Posted: April 24, 2007

Winners of the 'Art in Nanotechnology' competition announced

(Nanowerk News) Nanotechnology Victoria officially announced the winners of its inaugural prizes for Art in Nanotechnology during the 5th World Conference of Science Journalists theld on Thursday 19th April. The prizes were established to recognise the interdependencies between art and new technology in imaging new technologies, providing scientific clarity and providing creative inspiration.
Nanotechnology Victoria (“NanoVic”) offered two prizes: one for scientists displaying real phenomena in a creative way; and one for non-scientists providing creative interpretations of the technology. The number and quality of entries was very pleasing with the winners providing works which will encourage discussion and interest into nanotechnologies.
The Prize for Scientists was awarded for an actual image of nanotechnology phenomena taken from research, development or commercial activities. The winner of the $2000 Science Prize was Peter Liddicoat of the University of Sydney for his work titled ‘Fluidic Evolution of Nano-Particles’. The image was obtained through Atom Probe Tomography (APT) which enables the decomposition of a specimen atom by atom followed by its digital recreation. Peter’s APT image is of an aerospace aluminium alloy in concentration mode.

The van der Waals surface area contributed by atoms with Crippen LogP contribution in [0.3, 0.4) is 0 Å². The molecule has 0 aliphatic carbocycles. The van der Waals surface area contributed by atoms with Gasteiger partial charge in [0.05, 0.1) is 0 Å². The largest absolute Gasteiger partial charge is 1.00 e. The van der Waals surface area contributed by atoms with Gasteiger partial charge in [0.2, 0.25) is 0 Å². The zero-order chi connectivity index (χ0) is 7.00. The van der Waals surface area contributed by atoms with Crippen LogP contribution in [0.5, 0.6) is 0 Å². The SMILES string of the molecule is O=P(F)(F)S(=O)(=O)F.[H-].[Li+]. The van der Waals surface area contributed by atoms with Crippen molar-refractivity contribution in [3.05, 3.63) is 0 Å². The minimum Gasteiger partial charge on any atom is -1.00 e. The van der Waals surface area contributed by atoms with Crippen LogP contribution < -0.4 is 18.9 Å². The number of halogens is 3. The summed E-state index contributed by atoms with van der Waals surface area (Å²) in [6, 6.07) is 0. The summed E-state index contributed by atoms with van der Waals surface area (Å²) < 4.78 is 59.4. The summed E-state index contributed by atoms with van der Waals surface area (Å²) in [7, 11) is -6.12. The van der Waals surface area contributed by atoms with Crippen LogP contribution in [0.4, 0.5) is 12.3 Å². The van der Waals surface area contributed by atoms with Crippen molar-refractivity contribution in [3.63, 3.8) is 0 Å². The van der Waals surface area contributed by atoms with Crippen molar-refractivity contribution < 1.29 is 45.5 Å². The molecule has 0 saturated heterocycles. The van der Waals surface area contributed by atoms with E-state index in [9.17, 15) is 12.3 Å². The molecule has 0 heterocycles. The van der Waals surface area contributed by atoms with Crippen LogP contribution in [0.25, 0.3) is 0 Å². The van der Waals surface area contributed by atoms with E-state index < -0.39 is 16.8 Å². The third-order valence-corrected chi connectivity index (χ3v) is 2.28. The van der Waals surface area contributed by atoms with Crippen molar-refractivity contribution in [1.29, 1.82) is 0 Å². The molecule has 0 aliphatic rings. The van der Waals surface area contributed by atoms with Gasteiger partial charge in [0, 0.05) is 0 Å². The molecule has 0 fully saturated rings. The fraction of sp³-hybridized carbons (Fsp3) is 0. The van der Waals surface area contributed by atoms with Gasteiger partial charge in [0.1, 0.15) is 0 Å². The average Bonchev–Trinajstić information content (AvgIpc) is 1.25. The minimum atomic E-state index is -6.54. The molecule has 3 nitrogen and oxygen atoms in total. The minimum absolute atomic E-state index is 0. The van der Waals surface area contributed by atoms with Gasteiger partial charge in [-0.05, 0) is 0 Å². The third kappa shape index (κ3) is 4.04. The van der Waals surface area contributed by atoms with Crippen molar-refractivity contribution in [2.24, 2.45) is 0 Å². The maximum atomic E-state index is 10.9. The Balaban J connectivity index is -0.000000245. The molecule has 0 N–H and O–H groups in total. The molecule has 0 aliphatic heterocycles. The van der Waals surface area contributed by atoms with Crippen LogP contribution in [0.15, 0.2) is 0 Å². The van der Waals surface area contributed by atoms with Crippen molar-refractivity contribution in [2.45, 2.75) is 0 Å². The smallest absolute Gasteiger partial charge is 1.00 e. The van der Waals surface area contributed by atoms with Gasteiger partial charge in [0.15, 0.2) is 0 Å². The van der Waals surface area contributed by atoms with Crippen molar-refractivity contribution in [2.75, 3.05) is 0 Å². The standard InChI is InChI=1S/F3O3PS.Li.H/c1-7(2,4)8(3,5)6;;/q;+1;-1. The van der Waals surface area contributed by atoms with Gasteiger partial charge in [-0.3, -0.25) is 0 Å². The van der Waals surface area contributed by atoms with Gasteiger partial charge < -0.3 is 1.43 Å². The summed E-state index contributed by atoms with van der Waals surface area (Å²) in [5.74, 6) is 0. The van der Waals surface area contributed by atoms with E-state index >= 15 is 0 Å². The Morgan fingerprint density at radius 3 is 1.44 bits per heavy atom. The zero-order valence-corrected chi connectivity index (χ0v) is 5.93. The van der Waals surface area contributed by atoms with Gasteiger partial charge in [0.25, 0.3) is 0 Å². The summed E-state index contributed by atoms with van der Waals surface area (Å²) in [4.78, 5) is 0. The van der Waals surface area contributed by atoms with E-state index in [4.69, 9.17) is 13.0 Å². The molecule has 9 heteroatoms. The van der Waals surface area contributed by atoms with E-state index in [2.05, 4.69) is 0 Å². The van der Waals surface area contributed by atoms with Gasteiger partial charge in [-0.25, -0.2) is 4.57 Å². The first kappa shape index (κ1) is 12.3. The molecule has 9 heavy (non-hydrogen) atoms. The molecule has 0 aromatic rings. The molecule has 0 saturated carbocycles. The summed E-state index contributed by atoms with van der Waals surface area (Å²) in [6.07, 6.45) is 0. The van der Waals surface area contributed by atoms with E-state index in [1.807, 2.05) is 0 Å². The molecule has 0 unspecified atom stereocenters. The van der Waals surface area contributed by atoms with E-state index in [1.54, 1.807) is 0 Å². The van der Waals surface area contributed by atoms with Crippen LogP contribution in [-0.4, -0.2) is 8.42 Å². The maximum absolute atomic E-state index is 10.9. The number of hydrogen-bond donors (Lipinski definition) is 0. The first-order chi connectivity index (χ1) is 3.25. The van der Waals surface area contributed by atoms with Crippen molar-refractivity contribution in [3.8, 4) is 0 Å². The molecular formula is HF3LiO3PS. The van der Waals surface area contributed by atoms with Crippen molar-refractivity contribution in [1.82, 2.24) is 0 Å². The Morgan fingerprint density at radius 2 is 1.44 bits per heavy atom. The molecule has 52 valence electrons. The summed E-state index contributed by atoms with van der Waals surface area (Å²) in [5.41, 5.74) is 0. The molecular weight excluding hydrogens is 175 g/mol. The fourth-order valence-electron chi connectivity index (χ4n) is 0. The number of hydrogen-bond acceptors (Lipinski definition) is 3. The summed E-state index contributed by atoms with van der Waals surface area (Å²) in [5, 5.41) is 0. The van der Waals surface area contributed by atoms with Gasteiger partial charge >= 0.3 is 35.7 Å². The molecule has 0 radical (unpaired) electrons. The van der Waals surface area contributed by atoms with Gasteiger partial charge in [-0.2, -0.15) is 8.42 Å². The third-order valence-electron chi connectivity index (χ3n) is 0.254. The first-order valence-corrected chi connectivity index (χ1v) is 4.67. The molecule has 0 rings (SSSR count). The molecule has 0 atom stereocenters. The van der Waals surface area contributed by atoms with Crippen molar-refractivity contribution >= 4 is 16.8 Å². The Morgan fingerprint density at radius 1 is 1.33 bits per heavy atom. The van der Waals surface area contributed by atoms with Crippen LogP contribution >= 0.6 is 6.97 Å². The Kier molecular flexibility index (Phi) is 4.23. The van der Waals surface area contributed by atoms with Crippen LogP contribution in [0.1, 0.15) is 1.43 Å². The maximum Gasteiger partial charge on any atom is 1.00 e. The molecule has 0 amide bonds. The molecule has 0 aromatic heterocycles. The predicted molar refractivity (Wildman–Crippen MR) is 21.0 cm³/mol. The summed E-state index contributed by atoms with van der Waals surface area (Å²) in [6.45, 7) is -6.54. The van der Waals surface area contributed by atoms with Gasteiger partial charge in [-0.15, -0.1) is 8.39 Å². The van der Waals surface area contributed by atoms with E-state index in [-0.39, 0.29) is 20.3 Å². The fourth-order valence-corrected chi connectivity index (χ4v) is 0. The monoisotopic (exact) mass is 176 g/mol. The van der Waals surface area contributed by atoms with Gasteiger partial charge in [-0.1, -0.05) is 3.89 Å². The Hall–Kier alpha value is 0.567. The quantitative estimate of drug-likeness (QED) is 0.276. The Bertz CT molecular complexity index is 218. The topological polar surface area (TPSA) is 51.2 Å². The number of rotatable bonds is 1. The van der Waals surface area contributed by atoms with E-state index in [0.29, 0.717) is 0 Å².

Fluidic Evolution of Nano-Particles
Judge Peter Handsaker, of the Victorian Office of the Innovation Economy Advisory Board, commented that “the scale of the work was clearly at the nanometre, but in addition it illustrates the fluidity that exists between the solid and liquid state at this size – where solids can be liquid, and liquids solid. The difference in properties evident at the nanoscale, and does it in an intriguing and challenging way”.
The Prize for Artists was awarded to artwork building on nanotechnology themes, not necessarily generated as the result of scientific work in nanotechnologies but drawing on a theme related to nanotechnologies as its inspiration and/or final representation. The winner of the $2000 Artist Prize was Michelle Czech of RMIT University for ‘Magnetic Field’ a hand-made transfer printing on canvas depicting brightly coloured ‘flowers’ inspired by magnetic ferro-fluids.
Magnetic Field
Judge Linda Lucas of Arts Victoria said “the work is playful and joyous and speaks to the potential of nanotechnology”. The work is a very clever and effective interpretation of the behaviour of ferro-fluids and is likely to engage the public in further discussion about nanoscience and nanotechnologies.
In addition to the main Prizes, NanoVic CEO, Dr Peter Binks, also elected to reward other outstanding entries. Honourable mentions worth $500 each were awarded to Dr Paul Thomas of Curtin University for his work on Project Midas showing a finger as the instrument in an Atomic Force Microscope and to Carolina Novo and Ann Gooding of the University of Melbourne for ‘Gold’ , a scanning electron microscopy image of chemically synthesized gold nanoparticles of different sizes and shapes.
Gold Finger
Source: Nanotechnology Victoria